Even further from them, Maester Luwin sat, enjoying his meal in relative silence, sometimes broken when exchanging talk with the last two people, the Lord Eddard and most likely his wife, Lady Catelyn, who noticed our presence long before everyone else did.

The large hall quieted.

“Lord Stark.” Jon cut through the silence. “Lady Stark.”

“Jon.” Eddard said warmly as Catelyn gave a stiff nod.

How oddly formal from Jon, but I half expected it. Lady Stark would likely take offense if he called his father “father”.

“May I present to you, Harry Potter of Myr.” Jon said, gesturing at me.

I nodded my thanks to Jon, before giving them a short bow.

“A pleasure to meet you, Lady Stark and Lady Stark.” I smiled at the two ladies, before nodding in greeting to the rest of the children. The girl, Sansa, looked like she was about to swoon when I smiled at her. Oh god, not a crush from a little girl, that would be horrific.

“Lord Stark. It’s a pleasure to meet you again.” I approached the table.

“Likewise.” He said and gestured for us to sit. “Please, sit down.”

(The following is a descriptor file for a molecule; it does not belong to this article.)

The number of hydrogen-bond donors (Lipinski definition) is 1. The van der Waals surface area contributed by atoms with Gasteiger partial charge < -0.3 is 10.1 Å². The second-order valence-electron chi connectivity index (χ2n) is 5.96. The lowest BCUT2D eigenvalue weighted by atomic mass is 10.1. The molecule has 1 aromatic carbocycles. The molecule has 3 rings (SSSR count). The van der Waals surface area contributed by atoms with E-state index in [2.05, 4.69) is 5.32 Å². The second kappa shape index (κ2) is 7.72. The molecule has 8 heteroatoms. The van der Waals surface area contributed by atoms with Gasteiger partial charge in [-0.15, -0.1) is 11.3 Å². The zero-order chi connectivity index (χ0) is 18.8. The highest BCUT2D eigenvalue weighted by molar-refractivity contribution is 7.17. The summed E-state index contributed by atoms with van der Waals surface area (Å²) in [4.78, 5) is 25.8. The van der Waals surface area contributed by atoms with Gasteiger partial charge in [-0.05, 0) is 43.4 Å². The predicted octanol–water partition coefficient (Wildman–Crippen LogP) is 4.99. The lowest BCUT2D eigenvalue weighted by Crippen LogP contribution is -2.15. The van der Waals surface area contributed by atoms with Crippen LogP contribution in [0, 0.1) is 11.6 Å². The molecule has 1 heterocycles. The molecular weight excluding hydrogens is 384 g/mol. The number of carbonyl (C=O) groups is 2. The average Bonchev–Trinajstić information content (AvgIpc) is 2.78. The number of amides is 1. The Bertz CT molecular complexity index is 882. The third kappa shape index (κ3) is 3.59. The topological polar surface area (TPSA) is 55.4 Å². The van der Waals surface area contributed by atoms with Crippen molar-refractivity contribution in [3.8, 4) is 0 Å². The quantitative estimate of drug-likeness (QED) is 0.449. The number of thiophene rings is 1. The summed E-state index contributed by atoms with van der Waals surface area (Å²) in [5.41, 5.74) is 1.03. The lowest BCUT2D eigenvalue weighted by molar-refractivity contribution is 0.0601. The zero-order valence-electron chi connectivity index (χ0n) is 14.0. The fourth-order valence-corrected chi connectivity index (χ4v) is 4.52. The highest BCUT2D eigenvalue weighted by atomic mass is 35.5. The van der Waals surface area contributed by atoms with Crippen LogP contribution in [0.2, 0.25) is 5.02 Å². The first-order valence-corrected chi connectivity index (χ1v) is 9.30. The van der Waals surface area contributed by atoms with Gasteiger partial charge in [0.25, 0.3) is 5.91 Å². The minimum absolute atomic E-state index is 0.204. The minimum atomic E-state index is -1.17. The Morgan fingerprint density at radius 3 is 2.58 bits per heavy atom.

“Thank you.” I said and took the seat adjacent to that of Jon, near the other boys but still close enough to speak to Eddard and Catelyn. I had a feeling they would ask me many questions.

I greeted the Maester as I sat down. “Maester Luwin.”

“Harry.” He nodded.

“You know each other?” Eddard said in slight surprise.

“Ah, yes.” Luwin said with a slight smile. “I happened upon him reading a book of… History, was it?”

“Yes.” I confirmed and let him continue.

“We ended up discussing it in length, and I became late to my duties.” Luwin admitted a little embarrassed.

A flicker of recognition entered Eddard’s eyes. “Aye, you were. I had simply assumed there were matters of some importance that kept you.”

“Yes, well..” Luwin looked even more embarrassed, but Eddard smiled slightly.

“Not to worry, old friend.” He said. “These things happen.”

Luwin only nodded at that, before going back to his food.

“So, Harry.” Eddard turned his attention to me. “What brings you to Westeros?”

I noticed that Lady Catelyn was also looking at me as the man spoke.